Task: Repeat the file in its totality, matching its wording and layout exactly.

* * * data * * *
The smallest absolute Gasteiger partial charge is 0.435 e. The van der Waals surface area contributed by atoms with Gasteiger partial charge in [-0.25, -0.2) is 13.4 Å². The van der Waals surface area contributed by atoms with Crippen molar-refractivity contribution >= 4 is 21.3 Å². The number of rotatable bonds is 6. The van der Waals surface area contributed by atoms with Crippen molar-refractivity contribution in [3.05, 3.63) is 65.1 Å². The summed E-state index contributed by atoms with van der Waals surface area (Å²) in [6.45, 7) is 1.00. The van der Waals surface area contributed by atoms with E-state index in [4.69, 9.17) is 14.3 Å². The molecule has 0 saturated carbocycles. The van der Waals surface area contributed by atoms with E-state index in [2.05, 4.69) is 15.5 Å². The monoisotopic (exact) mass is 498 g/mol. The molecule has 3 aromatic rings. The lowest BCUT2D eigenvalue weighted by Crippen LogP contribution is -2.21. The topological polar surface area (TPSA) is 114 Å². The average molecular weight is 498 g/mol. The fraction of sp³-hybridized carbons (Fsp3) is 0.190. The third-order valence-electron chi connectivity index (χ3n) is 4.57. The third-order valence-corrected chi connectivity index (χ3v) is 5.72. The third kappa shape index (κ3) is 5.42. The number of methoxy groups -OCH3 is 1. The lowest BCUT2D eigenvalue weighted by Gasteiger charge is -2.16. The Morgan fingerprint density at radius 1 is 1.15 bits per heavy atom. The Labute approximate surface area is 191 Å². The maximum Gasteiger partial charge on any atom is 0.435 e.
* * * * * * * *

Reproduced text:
The smallest absolute Gasteiger partial charge is 0.435 e. The van der Waals surface area contributed by atoms with Gasteiger partial charge in [-0.25, -0.2) is 13.4 Å². The van der Waals surface area contributed by atoms with Crippen molar-refractivity contribution >= 4 is 21.3 Å². The number of rotatable bonds is 6. The van der Waals surface area contributed by atoms with Crippen molar-refractivity contribution in [3.05, 3.63) is 65.1 Å². The summed E-state index contributed by atoms with van der Waals surface area (Å²) in [6.45, 7) is 1.00. The van der Waals surface area contributed by atoms with E-state index in [4.69, 9.17) is 14.3 Å². The molecule has 0 saturated carbocycles. The van der Waals surface area contributed by atoms with E-state index in [2.05, 4.69) is 15.5 Å². The monoisotopic (exact) mass is 498 g/mol. The molecule has 3 aromatic rings. The lowest BCUT2D eigenvalue weighted by Crippen LogP contribution is -2.21. The topological polar surface area (TPSA) is 114 Å². The average molecular weight is 498 g/mol. The fraction of sp³-hybridized carbons (Fsp3) is 0.190. The third-order valence-electron chi connectivity index (χ3n) is 4.57. The third-order valence-corrected chi connectivity index (χ3v) is 5.72. The third kappa shape index (κ3) is 5.42. The number of methoxy groups -OCH3 is 1. The lowest BCUT2D eigenvalue weighted by Gasteiger charge is -2.16. The Morgan fingerprint density at radius 1 is 1.15 bits per heavy atom. The Labute approximate surface area is 191 Å². The maximum Gasteiger partial charge on any atom is 0.435 e.